Endurance, sportsmanship, and grace were on display on the women’s side as well. The Polish prodigy, Iga Świątek, won her second French Open, at 21, with a fortnight of mastery that, to put it simply, no one could touch. Even the American teen sensation, Cori (Coco) Gauff, whom it would have been reasonable to expect to give Miss Świątek a close call, was trashed 6-1, 6-3 in the final, which also represented the young Pole’s 35th consecutive win, almost every single one of them — you can look it up — in straights. The mighty Iga at the moment seems absolutely best on the women’s Tour, with an attacking game based on consistent service, relentlessly accurate power shots to any spot on her opponents’ baselines, and an eagerness to run down every rally and finish it.
Cori Gauff was gracious in defeat; Iga Świątek too, in victory, and although it is not usually recommended to bring politics into sports, yet she had a few words for Ukraine at the end, and no doubt she meant them, and they meant more than any speech would have.
A great show all around, then. If it was slightly marred by a bit of gamesmanship on a couple occasions, it was sports as sports should be — in sharp contrast to the fiasco of a French soccer team benching one of its best players for refusing to wear a queer-day uniform, required as the soccer establishment copy-cats some of our own big leagues in bowing to the lunacies of political correctness. The foolishness was not helped along by fiasco at the final of the League of Champions, which took place in the big (80,000 seats) Stade de France stadium in a Paris suburb.
This was, more or less, the equivalent to the NBA finals; originally the designated venue would have been St. Petersburg, but the Euro sports bigs are striking a blow for Ukraine by picking on Russian athletes and fans: no games in Russian stadia, no Russians at Wimbledon (they were permitted to play in Paris), and no doubt this will make Vladimir Putin reconsider his war policies.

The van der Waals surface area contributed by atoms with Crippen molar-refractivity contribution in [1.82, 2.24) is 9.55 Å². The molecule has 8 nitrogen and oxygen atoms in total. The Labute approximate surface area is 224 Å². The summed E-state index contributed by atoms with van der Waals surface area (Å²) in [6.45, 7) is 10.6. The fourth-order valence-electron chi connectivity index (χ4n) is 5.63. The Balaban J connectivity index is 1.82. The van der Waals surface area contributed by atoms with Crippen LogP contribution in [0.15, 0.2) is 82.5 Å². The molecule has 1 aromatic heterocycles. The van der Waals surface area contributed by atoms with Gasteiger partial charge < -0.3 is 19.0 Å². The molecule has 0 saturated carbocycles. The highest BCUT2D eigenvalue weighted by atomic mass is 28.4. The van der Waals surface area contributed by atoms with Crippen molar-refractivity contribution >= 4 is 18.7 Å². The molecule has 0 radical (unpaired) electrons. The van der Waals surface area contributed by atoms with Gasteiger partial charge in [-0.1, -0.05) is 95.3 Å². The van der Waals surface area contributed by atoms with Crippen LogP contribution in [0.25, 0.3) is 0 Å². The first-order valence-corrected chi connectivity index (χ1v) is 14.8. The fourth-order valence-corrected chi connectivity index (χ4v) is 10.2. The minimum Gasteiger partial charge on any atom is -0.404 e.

The two finalists, Real Madrid and Liverpool, were therefore meeting in Saint-Denis, which, notwithstanding its name and history (it is the historic burial place of the kings of France), is a place rife with gangs with little respect for a great event like a football championship. Young predators showed up at the stadium when the word got out that there was a foul up with the tickets and thousands of fans, many of whom had come from England and Spain, were standing in line, frustrated but patiently trusting the confusion would be fixed and their reserved tickets approved.
The gangs began doing what gangs do, and they kept it up until the riot police arrived to help the outnumbered and hapless beat policemen on the scene. And to top it off, the minister of the interior, without waiting for an investigation, publicly blamed English football hooligans for the disturbances, which ended with considerable damage and arrests, adding for what it was worth that British contraband tickets were the cause of the confusion at the gates. Nor did he apologize when this was proven to be a false accusation.
The tennis tournament, and particularly its winners, showed that class acts can still be found in France, as elsewhere, including on our own home grounds. But they increasingly seem exceptional, instead of normal.